And looking forward, I’ve already shared how SDG 6.2, aka, “Achieve access to adequate and equitable sanitation and hygiene for all and end open defecation,” will see the situation worsen in more countries than the ones that will meet the Goal by 2030.
Is it the fault of World Water Day? Of course not; that would be unfair.
Water is just one of many World or International Days
Yet with 192 World or International Days of something listed on the United Nation’s agenda, more than one out of two days shall be a special day. And can you really expect anything from a special event when it happens so often?
Plus, on a subjective note, is it frankly doing Water a favor to place it on the same level as the French Language (que le monde célèbre deux jours plus tôt), Radio, Jazz, Bicycle, or Chess?
When shall World Water Day disappear? Could it be 2022? How?
The beauty of World Water Day is that it was designed to disappear. As soon as every human on Earth can benefit from its right to affordable clean Water, the 22nd of March could be freed to become whatever else needs attention from the international community.
So when do we make it disappear? When do we actually walk the talk? I certainly don’t pretend to have all the answers but have a look here to get some actionable insights on how to move the needle:
And if you want to dive deeper, I’ve been asking 20 Water Influencers for wisdom together with Björn Otto. We will be reviewing their input on the next Water Show: don’t miss out!
But what’s it all about this year?
World Water Day 2022 comes with a special focus on groundwater. Indeed, with climate change and water scarcity on the rise, the uses of groundwater have reached the limits of what’s sustainable for our planet.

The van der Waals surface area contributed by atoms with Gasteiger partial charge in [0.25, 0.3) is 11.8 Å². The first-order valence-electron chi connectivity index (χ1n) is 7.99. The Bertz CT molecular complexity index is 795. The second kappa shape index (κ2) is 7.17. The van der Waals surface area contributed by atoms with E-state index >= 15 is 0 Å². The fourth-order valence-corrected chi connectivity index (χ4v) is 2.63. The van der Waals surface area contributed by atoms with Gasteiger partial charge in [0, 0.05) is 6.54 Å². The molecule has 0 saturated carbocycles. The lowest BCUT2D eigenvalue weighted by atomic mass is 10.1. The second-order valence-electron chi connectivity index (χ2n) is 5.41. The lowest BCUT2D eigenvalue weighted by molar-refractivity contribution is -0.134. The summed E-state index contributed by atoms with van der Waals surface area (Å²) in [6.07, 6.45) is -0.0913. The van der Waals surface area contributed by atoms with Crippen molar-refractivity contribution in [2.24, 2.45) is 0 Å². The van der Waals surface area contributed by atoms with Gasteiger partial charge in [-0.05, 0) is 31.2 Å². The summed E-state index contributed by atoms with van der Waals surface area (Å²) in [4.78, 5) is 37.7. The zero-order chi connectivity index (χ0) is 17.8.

This is true on a global level, but also on local actions, like California’s Sustainable Groundwater Management Act we’ve been reviewing on the podcast.
Does it harm, when such topics make the news? Of course not: raising awareness is an important staple in our water future.
People better valuing the resource can only help, and field action arranged on or around the WWD events serve exactly that purpose. This makes the invisible visible! (I’ll be personally visiting the wastewater treatment plant next to our home with my daughter).
But again, it shouldn’t prevent humanity and nations from collectively acting, more than one day (or week) per year.
Why it’s an incredible opportunity for children
As I shortly mentioned, a lot of the water infrastructure that serves our community is widely invisible (especially, everything linked to groundwater and sanitation).
So better protecting resources, understanding the issues, and making them visible to children is a chance to initiate a change.
Shall it need a global annual event to happen? I’d say no. But whatever helps, whatever recreates a social link to water, whatever brings children into that field shouldn’t just be bluntly dismissed.
I’d certainly not want to become such a pessimistic critic on this website! 😅